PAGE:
The NATO summit continued for its second and final day in London Wednesday, after President Trump renewed his necessary and reasonable call for all NATO members to recommit to spending at least 2 percent of their gross domestic product for defense.
Trump has been criticized by European nations for demanding that NATO members pay their fair share of defense spending, rather than simply relying on the U.S. to pick up a hugely disproportionate share of the costs.
The president should make clear to our NATO allies that they need to spend more on their defense to keep NATO relevant, or else NATO needs to die. Making that point so bluntly won’t please our allies, but you can bet it will get results.
Nations like Germany – which are among the richest on the planet and can surely defend themselves against Russia – need to meet such an obligation. If they can’t – or if they simply won’t – America has the right to reconsider its commitments to NATO, and whether NATO needs to exist.
Open any history book and one fact becomes clear rather quickly: no alliance between nations, let alone a grouping of nations, lasts forever.
Either the threat that brought the alliance together disappears, or the shared advantage of the alliance simply ends. That’s Geopolitics 101.
NATO was created 70 years ago to defend Western Europe against the powerful Soviet Union, which at the time exercised control over satellite nations in Eastern Europe and posed a real threat to nations further west.
But just because NATO was needed in decades past doesn’t mean it is needed now and will be needed far into the future. The Soviet Union no longer exists and has been replaced by a much weaker Russia and smaller independent nations on its border. In fact, parts of the Soviet empire are now NATO members, firmly aligned with the West.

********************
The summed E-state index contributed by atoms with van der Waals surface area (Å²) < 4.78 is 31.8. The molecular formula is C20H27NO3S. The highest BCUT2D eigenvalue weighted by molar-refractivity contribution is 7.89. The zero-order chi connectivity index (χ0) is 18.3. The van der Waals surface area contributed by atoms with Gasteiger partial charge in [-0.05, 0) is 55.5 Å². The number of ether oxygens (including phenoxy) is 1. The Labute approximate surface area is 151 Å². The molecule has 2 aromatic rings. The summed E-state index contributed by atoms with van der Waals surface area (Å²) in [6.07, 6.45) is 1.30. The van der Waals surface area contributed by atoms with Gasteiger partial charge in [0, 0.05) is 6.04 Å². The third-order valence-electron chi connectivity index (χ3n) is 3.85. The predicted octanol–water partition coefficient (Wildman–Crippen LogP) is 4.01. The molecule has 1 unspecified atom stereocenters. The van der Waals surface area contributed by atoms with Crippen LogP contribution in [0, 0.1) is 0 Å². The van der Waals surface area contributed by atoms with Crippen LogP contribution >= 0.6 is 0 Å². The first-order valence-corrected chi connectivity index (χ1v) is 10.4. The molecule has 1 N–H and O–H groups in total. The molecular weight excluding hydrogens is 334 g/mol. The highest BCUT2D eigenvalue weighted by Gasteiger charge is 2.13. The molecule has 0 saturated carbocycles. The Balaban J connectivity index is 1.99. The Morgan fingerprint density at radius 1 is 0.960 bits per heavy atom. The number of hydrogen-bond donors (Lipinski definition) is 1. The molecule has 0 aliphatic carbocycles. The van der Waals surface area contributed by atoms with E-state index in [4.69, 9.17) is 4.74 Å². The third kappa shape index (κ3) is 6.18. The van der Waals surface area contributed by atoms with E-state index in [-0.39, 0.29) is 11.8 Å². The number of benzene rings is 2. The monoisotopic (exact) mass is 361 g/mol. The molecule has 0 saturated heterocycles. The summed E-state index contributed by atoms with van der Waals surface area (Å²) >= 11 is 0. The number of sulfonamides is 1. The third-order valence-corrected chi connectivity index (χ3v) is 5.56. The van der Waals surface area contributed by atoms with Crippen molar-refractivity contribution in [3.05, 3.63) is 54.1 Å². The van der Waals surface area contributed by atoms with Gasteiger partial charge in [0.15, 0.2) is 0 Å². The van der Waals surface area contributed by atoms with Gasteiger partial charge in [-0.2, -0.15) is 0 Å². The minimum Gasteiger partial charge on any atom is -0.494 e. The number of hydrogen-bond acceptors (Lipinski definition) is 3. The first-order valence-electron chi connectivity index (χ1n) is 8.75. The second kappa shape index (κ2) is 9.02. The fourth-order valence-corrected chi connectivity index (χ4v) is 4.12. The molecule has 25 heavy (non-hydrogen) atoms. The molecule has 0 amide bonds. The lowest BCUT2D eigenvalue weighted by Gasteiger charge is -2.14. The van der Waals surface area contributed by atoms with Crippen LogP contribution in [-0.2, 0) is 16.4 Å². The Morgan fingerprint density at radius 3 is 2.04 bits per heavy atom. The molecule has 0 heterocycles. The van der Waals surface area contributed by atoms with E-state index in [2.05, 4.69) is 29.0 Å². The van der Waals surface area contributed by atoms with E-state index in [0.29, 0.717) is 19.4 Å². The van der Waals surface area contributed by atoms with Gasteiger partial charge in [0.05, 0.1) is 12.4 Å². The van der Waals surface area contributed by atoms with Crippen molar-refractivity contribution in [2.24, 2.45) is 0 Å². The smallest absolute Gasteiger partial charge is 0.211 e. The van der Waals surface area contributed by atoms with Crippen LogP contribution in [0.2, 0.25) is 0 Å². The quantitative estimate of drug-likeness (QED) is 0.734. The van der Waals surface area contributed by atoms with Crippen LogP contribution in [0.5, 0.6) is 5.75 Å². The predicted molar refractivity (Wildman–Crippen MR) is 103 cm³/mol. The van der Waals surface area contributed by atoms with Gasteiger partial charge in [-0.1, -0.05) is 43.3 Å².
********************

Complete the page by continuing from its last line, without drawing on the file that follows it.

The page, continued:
Russia remains a threat to the U.S. and the collective European continent, and there is no denying that. Moscow has enough nuclear firepower to destroy the entire planet and end civilization.
Russia is modernizing its conventional armed forces and specializing in things like information warfare, cyber technology and electronic warfare to gain key asymmetric advantages over the West.
And Russia even cleaved off a piece of Ukraine back in 2014 – something it has paid a high price for due to economic sanctions.
But let’s not kid ourselves for one second. Russia is not now and never again will transform itself into the menace that was the Soviet Union.
Through decades of constant trials and tribulations, NATO stared down the mighty Soviets. Thanks to generations of Americans and Europeans and countless other allies around the world, democracy peacefully triumphed over communist tyranny.
So what does one of the most successful alliances of all time do when its primary enemy is defeated? What happens when no one wants to admit that either the structure and mission of the alliance need to change, or it needs to end?
Sadly, NATO came up with an answer that might haunt us for decades. It expanded eastward. In the late 1990s and to this day the argument was that NATO should incorporate the former satellites of the old Soviet Union to ensure that those nations are never subjected to rule by Moscow again and to guarantee that they permanently enter the orbit of the West.